Author: Diana Price
When was the last time you checked the
nutrition label on a package of food?
And if you did, did the information
listed there influence your choice to purchase or eat
that food? For many of us, though we’re aware of the
nutrition label, it’s not always clear what we should
be looking for or how we should use the information
provided. If you aren’t regularly checking the nutrition
label, it might be time to start, as the information
provided can help you make good choices and
maintain a healthy diet.
Danielle Bach, MS, RD, CSO, dietitian at Cancer
Treatment Centers of America® (CTCA) in
Goodyear, Arizona, encourages consumers to view
the label as a tool that can provide valuable data and
help steer you in the right direction. “Nutrition food
labels can empower individuals to make informed
decisions when purchasing food or making food
selections,” she says.
Find the facts
As a first step in using the nutrition facts chart to
your advantage, it’s important to know what all the
elements on the label mean. Here’s a quick rundown
of the major elements of the chart:
Serving size and servings per container. This number
will tell you how much of the product is considered a serving and how
many servings are in the container. All the other information on the
label is based on this single serving size.
- Calories. A calorie measures how much energy a food provides.
(Remember, this number represents the number of calories in a single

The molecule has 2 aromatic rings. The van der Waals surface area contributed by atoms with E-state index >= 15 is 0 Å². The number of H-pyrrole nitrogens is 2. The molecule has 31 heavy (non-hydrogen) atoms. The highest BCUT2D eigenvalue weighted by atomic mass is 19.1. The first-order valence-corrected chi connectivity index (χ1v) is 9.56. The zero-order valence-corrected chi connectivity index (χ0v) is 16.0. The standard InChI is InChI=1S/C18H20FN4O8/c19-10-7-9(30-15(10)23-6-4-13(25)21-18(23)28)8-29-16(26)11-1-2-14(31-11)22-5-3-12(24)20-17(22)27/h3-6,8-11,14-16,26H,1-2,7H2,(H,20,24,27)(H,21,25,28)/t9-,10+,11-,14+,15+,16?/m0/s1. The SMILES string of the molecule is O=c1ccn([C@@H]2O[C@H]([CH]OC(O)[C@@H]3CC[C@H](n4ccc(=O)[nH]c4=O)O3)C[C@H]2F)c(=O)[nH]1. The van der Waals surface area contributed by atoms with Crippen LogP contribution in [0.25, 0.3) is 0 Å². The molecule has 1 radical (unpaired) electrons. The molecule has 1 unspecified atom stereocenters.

- Calories from fat. This refers to the number of calories in a single
serving that come from fat. General recommendations encourage
consumers to limit total calories from fat to 20 to 30 percent of their
total calorie intake.
- Percent of daily value. This number indicates what percentage
of the daily recommended total is included in the serving size. Five percent
or less of daily value is considered low; 20 percent or more is high.
- Total fat (includes saturated fat and trans fat).
General recommendations are to limit saturated fat to fewer than 20
grams (g) per day and to avoid trans fats entirely if possible.
- Cholesterol. Cholesterol is a soft, waxy substance found in the
bloodstream and in all the cells of the body. Too much cholesterol
is a risk factor for heart disease and stroke. The American Heart
Association recommends consuming no more than 200 to 300 milligrams
(mg) of cholesterol per day.
- Sodium. Sodium is an essential nutrient, but we need only a little bit
in our diet. Aim for 2,400 mg or less per day. (Individuals with high
blood pressure are advised to consume less than 1,500 mg per day.)
- Carbohydrates. Carbohydrates are macronutrients that compose
a large part of our diet and include sugars, starches, and fibers. Food
labels list two components of carbohydrates that are important:
- Dietary fiber. The American Dietetic Association recommends 25 to
35 g of fiber per day. Foods that contain 5 g or more per serving are
- Sugars. Added sugars are high in calories and low in value. Look for
foods that have a low sugar count.
- Protein. Protein should constitute about 15 to 25 percent of the diet.
Because our protein needs vary, food labels report protein in grams
but do not apply a percentage of daily value to protein.
- Vitamins and minerals. The food label lists the percentage of
daily value for vitamin A, calcium, vitamin C, and iron. (This is the
minimum; some labels include other nutrients.)
- Ingredients list. The ingredients list appears directly below the
chart. It’s an important aspect of the label because it includes all ingredients